Letter from the Chair – Bill Pashby
December 3, 2018
Through your generosity, The Dr. Tom Pashby Sports Safety Fund has awarded $1.6 million dollars in grants, in the pursuit of our mission to prevent catastrophic injuries in sports and recreation.
Earlier this year, the Fund entered into a unique agreement with the Leaside Memorial Community Gardens. This set the stage for the Leaside Gardens to become a showcase for best safety practices, equipment and programs.
We are pleased to report that great progress has been made this year. In May, a capacity crowd, comprised of facility user groups and community residents, attended a Free First Aid and CPR clinic. Response was extremely positive, and as a result this may become an annual event.
In September, a Concussion information program was presented by Dr. Michael Hutchison. Michael is internationally respected for his concussion research. As well as providing the most up to date information on concussion, he answered questions from those in attendance.
Additional defibrillators have been located throughout the Leaside Gardens, courtesy of the Mikey Foundation. Our goal in the future is mandatory helmets for all recreational skaters. We continue to pursue further sports safety initiatives at Leaside Gardens.
The Directors of the Pashby Fund thank you for your continued support.
On behalf of the Directors, I wish you a safe, healthy and enjoyable holiday season and New Year.
A reminder that we provide tax receipts for donations and that we have virtually no fundraising expenses.
Bill Pashby, Chair
HAVE FUN – BE SAFE
Never allow a player in any sport to return to a game or practice if that player has sustained a concussion or brain injury – medical clearance prior to return to play is recommended.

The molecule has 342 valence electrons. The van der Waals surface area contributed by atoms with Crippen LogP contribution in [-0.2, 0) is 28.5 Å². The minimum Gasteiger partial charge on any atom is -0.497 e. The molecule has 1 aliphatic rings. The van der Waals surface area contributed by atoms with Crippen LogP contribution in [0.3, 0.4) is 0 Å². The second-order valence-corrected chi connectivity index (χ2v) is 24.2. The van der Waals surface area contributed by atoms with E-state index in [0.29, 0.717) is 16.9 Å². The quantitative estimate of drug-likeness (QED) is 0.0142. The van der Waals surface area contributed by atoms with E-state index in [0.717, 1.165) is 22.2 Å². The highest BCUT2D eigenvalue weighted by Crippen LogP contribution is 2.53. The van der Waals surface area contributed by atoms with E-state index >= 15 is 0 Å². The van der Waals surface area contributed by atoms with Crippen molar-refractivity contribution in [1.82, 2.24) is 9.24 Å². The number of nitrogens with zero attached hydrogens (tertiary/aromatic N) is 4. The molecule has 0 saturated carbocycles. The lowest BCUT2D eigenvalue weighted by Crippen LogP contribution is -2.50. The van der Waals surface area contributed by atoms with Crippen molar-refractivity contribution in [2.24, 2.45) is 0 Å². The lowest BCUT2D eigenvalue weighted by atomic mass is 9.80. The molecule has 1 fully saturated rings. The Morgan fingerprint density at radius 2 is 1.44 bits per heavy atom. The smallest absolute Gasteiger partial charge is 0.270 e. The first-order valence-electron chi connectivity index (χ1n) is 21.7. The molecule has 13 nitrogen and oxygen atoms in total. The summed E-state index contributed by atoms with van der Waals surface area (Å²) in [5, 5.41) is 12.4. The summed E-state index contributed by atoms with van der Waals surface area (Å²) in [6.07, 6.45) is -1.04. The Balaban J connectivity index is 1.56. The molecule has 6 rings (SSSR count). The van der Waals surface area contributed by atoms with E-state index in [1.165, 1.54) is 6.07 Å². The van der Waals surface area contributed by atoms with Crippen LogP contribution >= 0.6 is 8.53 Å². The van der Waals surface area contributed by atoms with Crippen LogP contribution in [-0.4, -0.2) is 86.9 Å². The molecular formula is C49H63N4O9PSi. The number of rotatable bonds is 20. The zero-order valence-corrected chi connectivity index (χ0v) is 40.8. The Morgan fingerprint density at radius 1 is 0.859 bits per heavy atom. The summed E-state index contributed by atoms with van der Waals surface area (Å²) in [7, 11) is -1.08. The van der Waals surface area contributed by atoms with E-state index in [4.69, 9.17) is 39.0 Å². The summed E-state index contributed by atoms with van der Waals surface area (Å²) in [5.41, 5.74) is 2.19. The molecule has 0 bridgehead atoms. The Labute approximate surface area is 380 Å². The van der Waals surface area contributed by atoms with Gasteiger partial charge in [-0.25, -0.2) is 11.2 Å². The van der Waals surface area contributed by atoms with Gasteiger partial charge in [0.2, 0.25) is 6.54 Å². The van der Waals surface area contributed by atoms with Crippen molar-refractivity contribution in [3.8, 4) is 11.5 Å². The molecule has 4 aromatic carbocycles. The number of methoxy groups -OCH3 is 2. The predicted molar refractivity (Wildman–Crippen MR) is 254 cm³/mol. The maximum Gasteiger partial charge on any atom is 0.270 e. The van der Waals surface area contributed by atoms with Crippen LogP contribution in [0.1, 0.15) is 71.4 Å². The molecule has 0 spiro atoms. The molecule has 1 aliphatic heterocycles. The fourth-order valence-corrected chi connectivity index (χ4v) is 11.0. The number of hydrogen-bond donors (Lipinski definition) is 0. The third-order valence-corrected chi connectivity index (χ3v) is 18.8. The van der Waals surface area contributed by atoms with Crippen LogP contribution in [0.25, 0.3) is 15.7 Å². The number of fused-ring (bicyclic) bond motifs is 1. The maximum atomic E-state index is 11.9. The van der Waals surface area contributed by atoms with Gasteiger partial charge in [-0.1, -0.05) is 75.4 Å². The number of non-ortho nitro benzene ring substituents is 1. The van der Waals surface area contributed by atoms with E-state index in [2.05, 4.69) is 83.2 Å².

When riding an ATV, wear a helmet up to the standard recommended for motorcycles – helmet use could reduce the risk of non-fatal head injuries by 64% and death by 42%. We strongly recommend safety training for all drivers regardless of age.
Always wear an approved skiing, snowboarding and tobogganing helmet to minimize the chance of head injury – the Canadian Standards Association says that wearing one can reduce the risk of head injury by 60%.
Never check another hockey player from behind nor to the head, and avoid fighting – it could cause a serious head or spinal cord injury.
When tobogganing choose a hill that is hazard-free, has a safe stopping distance and on which you can control your speed – although fun and popular there are risks when tobogganing.
Certified eye protection should be worn when playing any racquet sport – a squash ball or badminton bird can cause a serious eye injury.
When golfing remember to protect yourself when you hear “fore”, and call “fore” if your ball is heading towards others – a golf ball can travel 240 kilometres per hour and can impact with deadly force.
When cycling always wear a certified helmet that has been properly fitted and be aware of road hazards and traffic – cyclists not wearing a helmet are three times more likely to die of a head injury than those who wear the headgear.
When skateboarding always wear a properly fitted CSA-approved helmet designed specifically for skateboarding – falls are common, but with proper training and protective gear most injuries are preventable.
Always wear your lifejacket or PFD when boating – boating is the activity leading to the most drownings in Canada.
Do not run or jog when it is dark – if you run or jog at dusk or dawn, wear reflective material and don’t wear a headset.
Supervise children closely around any body of water – even 5 centimetres of water can be a drowning hazard for young children.